Jessica Lar-Son—an English student who has previously been the Kwantlen Student Association’s Women’s Representative, Vice President External, and President, as well as the chairperson of PIPS, the chairperson of the Alliance of BC Students, and student representative on the KPU board of governors—predicts that KPU will likely build the housing in Richmond, as Davis suggests. That could be potentially leave Canadian students in the dust, instead putting roofs over international students’ heads, Lar-Son believes.

“They’re going to want housing in Richmond where there are international students so that they can attract more international students here,” says Lar-Son. “It’s going to be for the purpose of attracting international students. It’s not necessarily going to fill the void that we have in student housing that domestic students need.”

In contrast, KSA President Alex McGowan stresses the importance of establishing housing for trade students on the Cloverdale campus.

“One of the big things that we’ve recognized is a lot of trade students are travelling from outside the Lower Mainland and don’t have a place to stay,” says McGowan. “Cloverdale being Cloverdale, there’s not a great rental market there. A lot of trade students are here for six to twelve week programs and you actually can’t rent.”

Without being able to put down a one-year lease, trade students are having to stay at motels throughout their program, shelling out for accommodation that they simply cannot afford. In order to figure out where the best location for housing would be in actuality, KPU administration will conduct a student survey this fall, according to the university’s director of external affairs and the KPU Alumni Association, Marlyn Graziano.

But the KSA isn’t the only association in the fight for student housing. The Capilano Student Union has been pushing just as hard to get residences on their campuses, the locations for which are nearly impossible to reach without making a long commute.

Senate and Board of Governors representative for the Capilano Student Union Board of Directors, Michelle Gervais, is someone who would not use student housing herself, but may still benefit from the alleviation of students from the housing market. Currently, she has to live with a family member to financially put herself through school. As a non-student, Vice-President External Sacha Fabry is in the same boat, and full time staff and Organizer for the CSU Patrick Meehan says he would have loved to stay on-campus as a resident, but hopes that it will be a possibility for future students at the university.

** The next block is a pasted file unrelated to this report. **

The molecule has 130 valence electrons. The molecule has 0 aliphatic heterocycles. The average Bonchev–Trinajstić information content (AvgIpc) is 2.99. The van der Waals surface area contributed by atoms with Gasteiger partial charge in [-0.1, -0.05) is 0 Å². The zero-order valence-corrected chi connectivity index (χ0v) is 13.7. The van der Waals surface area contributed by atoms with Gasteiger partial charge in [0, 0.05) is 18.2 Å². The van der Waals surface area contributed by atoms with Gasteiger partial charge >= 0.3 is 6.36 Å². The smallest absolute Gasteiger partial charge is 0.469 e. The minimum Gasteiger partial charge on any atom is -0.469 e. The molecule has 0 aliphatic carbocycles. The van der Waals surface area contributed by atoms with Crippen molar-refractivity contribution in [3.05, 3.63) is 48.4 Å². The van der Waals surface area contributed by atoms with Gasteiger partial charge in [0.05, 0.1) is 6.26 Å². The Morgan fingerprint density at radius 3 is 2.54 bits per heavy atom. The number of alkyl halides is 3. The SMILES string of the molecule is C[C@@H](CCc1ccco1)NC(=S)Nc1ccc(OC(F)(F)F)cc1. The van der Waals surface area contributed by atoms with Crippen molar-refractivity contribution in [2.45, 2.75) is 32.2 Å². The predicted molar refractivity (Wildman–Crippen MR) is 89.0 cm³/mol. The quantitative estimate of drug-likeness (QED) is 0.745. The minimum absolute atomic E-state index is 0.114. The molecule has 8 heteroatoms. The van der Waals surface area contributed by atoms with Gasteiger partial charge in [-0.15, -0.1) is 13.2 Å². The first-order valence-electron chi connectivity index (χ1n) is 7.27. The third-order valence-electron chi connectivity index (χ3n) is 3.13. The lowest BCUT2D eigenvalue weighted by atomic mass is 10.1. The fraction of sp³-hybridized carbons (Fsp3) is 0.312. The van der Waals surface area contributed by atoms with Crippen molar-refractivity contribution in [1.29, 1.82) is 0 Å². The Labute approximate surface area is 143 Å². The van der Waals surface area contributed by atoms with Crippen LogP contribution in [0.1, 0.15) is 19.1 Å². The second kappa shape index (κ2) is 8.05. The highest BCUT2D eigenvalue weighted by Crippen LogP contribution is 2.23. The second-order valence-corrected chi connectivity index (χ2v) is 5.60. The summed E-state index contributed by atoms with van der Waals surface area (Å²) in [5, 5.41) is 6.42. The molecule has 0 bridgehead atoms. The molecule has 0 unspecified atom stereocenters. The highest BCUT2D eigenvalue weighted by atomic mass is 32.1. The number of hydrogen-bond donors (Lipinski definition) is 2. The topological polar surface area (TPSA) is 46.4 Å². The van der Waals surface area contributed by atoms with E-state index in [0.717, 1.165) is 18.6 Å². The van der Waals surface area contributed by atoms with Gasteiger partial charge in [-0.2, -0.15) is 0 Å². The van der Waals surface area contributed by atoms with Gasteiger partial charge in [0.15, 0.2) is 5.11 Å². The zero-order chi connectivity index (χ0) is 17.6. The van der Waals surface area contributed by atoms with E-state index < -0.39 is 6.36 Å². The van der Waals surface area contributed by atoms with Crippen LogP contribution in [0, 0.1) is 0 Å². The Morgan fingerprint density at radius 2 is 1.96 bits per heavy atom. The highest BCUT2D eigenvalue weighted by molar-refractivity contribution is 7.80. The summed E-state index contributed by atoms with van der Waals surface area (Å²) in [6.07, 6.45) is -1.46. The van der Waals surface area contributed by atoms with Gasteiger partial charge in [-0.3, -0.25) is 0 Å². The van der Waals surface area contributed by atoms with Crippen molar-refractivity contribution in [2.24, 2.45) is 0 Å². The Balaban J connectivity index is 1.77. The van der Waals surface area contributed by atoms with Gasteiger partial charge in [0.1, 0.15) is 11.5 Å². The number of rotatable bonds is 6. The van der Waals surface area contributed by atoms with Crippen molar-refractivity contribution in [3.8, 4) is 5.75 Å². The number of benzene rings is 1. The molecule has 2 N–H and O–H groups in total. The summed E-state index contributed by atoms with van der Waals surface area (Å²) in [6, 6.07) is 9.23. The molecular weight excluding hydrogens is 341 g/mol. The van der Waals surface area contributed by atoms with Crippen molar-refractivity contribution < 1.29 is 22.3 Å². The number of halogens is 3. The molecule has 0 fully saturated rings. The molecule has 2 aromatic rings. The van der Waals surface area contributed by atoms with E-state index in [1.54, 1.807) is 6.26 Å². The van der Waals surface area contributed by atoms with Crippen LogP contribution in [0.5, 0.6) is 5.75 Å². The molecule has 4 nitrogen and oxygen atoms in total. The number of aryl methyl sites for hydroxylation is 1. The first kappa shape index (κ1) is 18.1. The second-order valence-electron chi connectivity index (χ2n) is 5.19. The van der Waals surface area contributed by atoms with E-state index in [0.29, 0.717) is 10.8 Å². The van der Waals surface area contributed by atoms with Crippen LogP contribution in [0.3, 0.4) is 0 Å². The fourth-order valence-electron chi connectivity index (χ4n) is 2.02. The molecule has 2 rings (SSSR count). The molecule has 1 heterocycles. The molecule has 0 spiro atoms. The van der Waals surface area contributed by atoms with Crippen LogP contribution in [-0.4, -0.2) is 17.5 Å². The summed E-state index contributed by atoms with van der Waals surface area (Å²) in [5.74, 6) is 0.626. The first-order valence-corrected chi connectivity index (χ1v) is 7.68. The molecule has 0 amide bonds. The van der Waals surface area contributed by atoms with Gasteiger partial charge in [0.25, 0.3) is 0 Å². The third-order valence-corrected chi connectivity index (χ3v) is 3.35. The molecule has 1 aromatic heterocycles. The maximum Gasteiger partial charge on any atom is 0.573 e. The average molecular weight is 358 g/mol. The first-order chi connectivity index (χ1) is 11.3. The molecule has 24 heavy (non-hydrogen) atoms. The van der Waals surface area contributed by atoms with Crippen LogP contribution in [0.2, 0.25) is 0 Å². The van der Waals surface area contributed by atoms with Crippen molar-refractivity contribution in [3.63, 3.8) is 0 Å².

They, like the KSA and many other student associations under the ABCS, are sharing a petition to the provincial government calling for the allowance of student housing, amongst other efforts. The CSU will also bring a large number of hand-made cardboard homes outside of the legislature on Sept. 27 to host a demonstration. They are feeling encouraged about the future of the campaign.

“I’m really excited at the uptake we’ve seen on campus,” says Meehan. “We had our booth at the first-year orientation last week and there was a lineup of students to sign our petition. I’ve never seen that in all my years involved in student government.”

Right now there are eight post-secondary institutions that do have resident housing for their students: BCIT, SFU, UBC, UVic, University of the Fraser Valley, Thompson Rivers University, Okanagan College, and UBC Okanagan. UBC offers an example of the best case scenario with student housing, considering that 28 per cent of their full-time equivalent students are using it.

Unfortunately, they are also the only institution with the cash to keep it going. The University of British Columbia only has prosperous student housing on their grounds because they have $1.4 billion endowment fund to pull from. The Student Housing Financing Endowment, which represents a fraction of the $1.4 billion, goes exclusively towards building and maintaining student housing, and the revenues generated from that housing go back into their fund.

But even for the University of British Columbia and other institutions with housing, nearly 11,000 students from UBC, SFU, and UVic were on residence waitlists last year, proving the need, even at the more prestigious and wealthy institutions, for space and funding.

If the ABCS campaign eventually proves successful, universities like KPU could see the construction of their own on-campus student housing. For now, though, students will continue to commute to school and scrape together any living arrangements they can afford.